The following is an abstracted summary, not a verbatim transcript, of the lectures/discussions on this audio program. If, after reviewing this written summary, you would like to hear the contents and/or earn CME/CE credit:
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The goal of this program is to improve the surgical management of gastrointestinal cancers. After hearing and assimilating this program, the clinician will be better able to:
1. Identify patients most likely to benefit from surgical resection of esophageal and gastroesophageal tumors.
2. Utilize presurgical chemotherapy and radiation therapy to increase survival in patients with esophageal and gastroesophageal cancer.
3. Describe techniques involved in performing a minimally invasive esophagectomy.
4. Assess whether a patient with gastric cancer is likely to benefit from an extended lymph node dissection.
5. Discuss recent technologic advances in laparoscopic and robotic gastrectomy procedures.
In adherence to ACCME Standards for Commercial Support, Audio-Digest requires all faculty and members of the planning committee to disclose relevant financial relationships within the past 12 months that might create any personal conflicts of interest. Any identified conflicts were resolved to ensure that this educational activity promotes quality in health care and not a proprietary business or commercial interest. For this program, the faculty and planning committee reported nothing to disclose.
Drs. Posner, Ferguson, and Pisters were recorded at 2nd Annual Gastric Cancer Symposium, held October 9, 2009, in Chicago, IL, and sponsored by the University of Chicago Center for Gastrointestinal Oncology. The Audio-Digest Foundation thanks the speakers and the University of Chicago Center for Gastrointestinal Oncology for their cooperation in the production of this program.
Controversies in the Surgical Management of Esophageal and Gastroesophageal Cancer
Mitchell C. Posner, MD, Thomas D. Jones Professor and Vice-Chairman; Chief, Section of General Surgery and Surgical Oncology, Pritzker School of Medicine, University of Chicago, IL
Background on esophageal cancer: incidence and mortality nearly equivalent; treatments require significant improvement; extent of surgery — ie, 1-field dissection, 2-field dissection (abdomen and mediastinum), or 3-field dissection (abdomen, mediastinum, and cervical region); studies —large meta-analysis found survival rates with transthoracic esophagectomy (TTE) equivalent to those with transhiatal esophagectomy (THE); randomized phase III trial found TTE with en bloc esophagectomy and 2-field lymph node (LN) resection equivalent to THE in disease-free and overall survival; greater rate of pulmonary complications associated with TTE; 50% lower mortality rates when esophagectomies performed by high-volume surgeons; minimally-invasive esophagectomy — data from single institution indicate satisfactory operating time and hospital and intensive care unit (ICU) lengths of stay (LOS; equivalent or inferior to open esophagectomy); may serve as surrogate for cancer surgery with removal of sufficient LNs; requires extraordinary technical expertise; benefits remain unclear (multi-institutional studies ongoing)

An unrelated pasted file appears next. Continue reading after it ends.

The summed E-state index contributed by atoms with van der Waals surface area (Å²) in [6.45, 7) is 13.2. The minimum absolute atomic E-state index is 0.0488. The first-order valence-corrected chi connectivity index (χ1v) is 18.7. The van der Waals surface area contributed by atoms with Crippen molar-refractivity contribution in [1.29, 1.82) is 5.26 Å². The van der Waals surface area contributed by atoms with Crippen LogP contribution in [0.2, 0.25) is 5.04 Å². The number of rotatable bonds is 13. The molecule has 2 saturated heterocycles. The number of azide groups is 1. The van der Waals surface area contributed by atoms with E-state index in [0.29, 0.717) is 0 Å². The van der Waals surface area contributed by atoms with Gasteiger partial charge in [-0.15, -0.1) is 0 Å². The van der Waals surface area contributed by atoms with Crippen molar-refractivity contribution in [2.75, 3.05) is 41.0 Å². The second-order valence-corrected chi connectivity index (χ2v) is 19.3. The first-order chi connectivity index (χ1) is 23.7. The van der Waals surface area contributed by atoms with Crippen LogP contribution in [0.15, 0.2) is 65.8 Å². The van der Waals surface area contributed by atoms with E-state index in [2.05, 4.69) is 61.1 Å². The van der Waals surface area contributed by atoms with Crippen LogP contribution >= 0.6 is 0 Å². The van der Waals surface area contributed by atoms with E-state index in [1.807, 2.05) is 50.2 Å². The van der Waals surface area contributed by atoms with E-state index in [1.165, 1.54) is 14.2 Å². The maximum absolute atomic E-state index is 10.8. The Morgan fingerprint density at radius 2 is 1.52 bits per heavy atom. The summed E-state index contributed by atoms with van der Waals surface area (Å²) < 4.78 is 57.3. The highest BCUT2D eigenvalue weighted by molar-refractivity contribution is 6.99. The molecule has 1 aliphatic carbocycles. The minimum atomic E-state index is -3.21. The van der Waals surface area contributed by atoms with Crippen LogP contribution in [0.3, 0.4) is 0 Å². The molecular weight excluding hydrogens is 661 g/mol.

Role of surgery: speaker attributes recent advances in treatment to combined modality approach (eg, chemotherapy before surgery); patients often intolerant of chemotherapy after procedures; Medical Research Council (MRC) and Intergroup studies — evaluated preoperative chemotherapy; conflicting results; positive results in MRC study possibly attributed to higher doses of chemotherapy (increases number of patients eligible for resection); patients nonresponsive to upfront chemotherapy experience poorer outcomes; chemotherapy only successful when combined with curative resection (entire tumor removed with negative margins); procedures resulting in gross or microscopic margins showed no benefit; presurgical neoadjuvant chemoradiotherapy (CRT) — found superior to surgery alone in meta-analysis; associated with increased mortality in large patient groups (not observed in speaker’s institution); radiation therapy alone vs CRT — randomized trial; 5-yr survival rate of 25% in CRT arm (comparable to surgery alone); significant number of patients had residual disease or developed recurrent disease; 50% local failure rate; speaker’s study —presurgical CRT plus surgery; 30% of subjects achieved 5-yr survival; 60% of survivors showed residual disease in specimens taken during esophagectomy; squamous cell carcinoma (randomized controlled trial) —>400 patients given CRT; responsive patients randomized to receive surgery or additional CRT; substantial increase in cancer-related deaths among patients without surgery; no difference in overall survival; significant number of patients died in postoperative period (ie, likely due to postsurgical complications); chemotherapy, CRT, and surgery vs chemotherapy plus CRT —lower incidence of cancer-related deaths in surgery arm, with less local and regional recurrence; 11% postoperative mortality; salvage esophagectomy — performed on patients for whom surgery not initially planned, in cases of, eg, residual disease or recurrence after CRT; MD Anderson Cancer Center study found operative time and blood loss equivalent to that in patients with CRT and planned surgery